New frigate systems deliver new capability
Rear-Admiral Patrick Flinn, the Chief of Staff Materiel Group and the former Director General Maritime Equipment Program Management, has described the Royal Canadian Navy’s Halifax-class Modernization/Frigate Equipment Life Extension (HCM FELEX) project as being similar to renovating a house – from the walls out.
The $900 million project will ensure that the 12 frigates, the workhorses of the RCN fleet, continue to perform the missions required by the government until their projected replacement date of 2030. Prime Minister Harper has said “the frigate fleet’s most important job is maintaining the safety and security of sovereign Canadian waters, patrolling Canada’s three coastlines and protecting borders from smugglers of drugs and humans, terrorists, illegal fishing and polluters. The vessels are also used in honouring Canada’s commitments to international allies.”
The ships’ main computer systems and consoles, command and control systems, radar capability, electronic warfare systems, and communications technologies are being upgraded during this mid-life refit. These combat systems enhancements will improve effectiveness and provide sailors with more time to counter threats, both on the open ocean and near shore.
As the combat system integrator, Lockheed Martin Canada is developing and integrating a new system that includes Combat System Management software co-developed with Sweden’s Saab SDS. The major systems being replaced include the Interrogator Friend or Foe by U.S.-based Telephonics, the SG-180 2D Radar by Saab EDS, a Fire Control System by Saab SDS, a SMART-S 3D Radar from Thales, the Data Link Processing System from IBM Canada, the Electronic Support Measures System from Israeli manufacturer Elisra and the Navigation Radar from Raytheon in Germany.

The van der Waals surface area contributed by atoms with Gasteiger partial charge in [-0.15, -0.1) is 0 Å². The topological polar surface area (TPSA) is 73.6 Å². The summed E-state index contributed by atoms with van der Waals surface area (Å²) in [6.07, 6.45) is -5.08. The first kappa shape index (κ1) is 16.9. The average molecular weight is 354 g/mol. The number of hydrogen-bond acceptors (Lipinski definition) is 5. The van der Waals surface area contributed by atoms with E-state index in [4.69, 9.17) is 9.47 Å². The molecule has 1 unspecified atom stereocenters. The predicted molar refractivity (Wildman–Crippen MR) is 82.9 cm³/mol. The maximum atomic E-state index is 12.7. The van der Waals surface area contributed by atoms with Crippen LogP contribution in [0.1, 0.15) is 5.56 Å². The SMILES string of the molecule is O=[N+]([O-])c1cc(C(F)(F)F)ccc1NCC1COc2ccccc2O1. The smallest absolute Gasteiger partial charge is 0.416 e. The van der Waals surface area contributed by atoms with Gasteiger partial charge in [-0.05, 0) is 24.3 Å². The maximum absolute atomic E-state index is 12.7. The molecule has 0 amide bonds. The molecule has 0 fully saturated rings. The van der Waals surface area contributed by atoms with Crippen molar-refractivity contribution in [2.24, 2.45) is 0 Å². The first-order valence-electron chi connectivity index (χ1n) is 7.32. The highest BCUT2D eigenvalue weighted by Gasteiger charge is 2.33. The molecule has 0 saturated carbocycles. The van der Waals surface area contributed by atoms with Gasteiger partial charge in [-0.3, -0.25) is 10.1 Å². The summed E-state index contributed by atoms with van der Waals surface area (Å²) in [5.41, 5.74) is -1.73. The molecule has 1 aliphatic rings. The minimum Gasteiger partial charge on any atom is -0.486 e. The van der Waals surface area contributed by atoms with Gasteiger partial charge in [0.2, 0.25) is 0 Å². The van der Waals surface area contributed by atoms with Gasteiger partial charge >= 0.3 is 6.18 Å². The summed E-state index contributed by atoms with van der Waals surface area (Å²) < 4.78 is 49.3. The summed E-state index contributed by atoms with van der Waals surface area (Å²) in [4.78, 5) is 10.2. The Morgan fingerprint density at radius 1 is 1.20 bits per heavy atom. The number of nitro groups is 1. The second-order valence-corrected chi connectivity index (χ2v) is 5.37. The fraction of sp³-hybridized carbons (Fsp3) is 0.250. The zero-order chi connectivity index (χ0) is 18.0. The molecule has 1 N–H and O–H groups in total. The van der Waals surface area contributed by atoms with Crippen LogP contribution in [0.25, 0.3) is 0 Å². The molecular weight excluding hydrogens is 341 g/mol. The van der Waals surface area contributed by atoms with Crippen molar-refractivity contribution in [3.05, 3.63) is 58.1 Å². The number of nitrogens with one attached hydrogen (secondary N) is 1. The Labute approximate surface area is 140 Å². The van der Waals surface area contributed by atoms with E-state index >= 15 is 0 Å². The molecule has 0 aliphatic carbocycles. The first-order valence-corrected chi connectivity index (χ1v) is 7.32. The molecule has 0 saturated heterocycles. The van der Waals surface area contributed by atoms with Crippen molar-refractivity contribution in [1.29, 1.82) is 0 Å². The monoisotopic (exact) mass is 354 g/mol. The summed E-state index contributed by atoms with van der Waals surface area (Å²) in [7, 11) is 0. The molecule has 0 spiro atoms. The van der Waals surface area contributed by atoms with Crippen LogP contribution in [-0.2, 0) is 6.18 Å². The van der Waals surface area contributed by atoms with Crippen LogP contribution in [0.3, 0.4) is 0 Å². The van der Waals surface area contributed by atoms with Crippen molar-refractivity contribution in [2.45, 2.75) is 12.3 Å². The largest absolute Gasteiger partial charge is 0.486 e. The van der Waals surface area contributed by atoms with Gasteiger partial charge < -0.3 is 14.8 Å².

As well, the frigates are being reconfigured to accommodate an additional 20 personnel.
The final result will be a level of technical sophistication and integration never seen before in the RCN; or, as it has been described, like replacing a Commodore 64 with the latest in computer technology.
In addition to the updated combat systems, the RCN says the project has a myriad of other associated activities that will both improve capabilities and ensure marine systems have received their necessary mid-life maintenance. An example is the replacement of the aging machinery control systems with a cutting-edge Integrated Platform Management System (IPMS) that will not only modernize the control and monitoring of complex marine systems, but greatly enhance the conduct of damage control activities.
“Five ships have officially entered the program,” explained Gary Fudge, a project manager with Lockheed Martin Canada. “Two are in refit and three have been returned to the navy.”
HMCS Halifax and HMCS Fredericton were the first two of seven that will be refitted at the Irving Shipyard in Halifax. HMCS Calgary is the first of five to be refitted at Seaspan’s Victoria Shipyard, followed by HMCS Winnipeg. The Halifax, the first ship to begin the program, was also the first to be returned to the navy and has been undergoing trials in Halifax harbour. Lockheed Martin will be completing the commissioning and trials for the combat systems as part of a Tiered Readiness Program that will bring the initial two ships back into operation in 2014.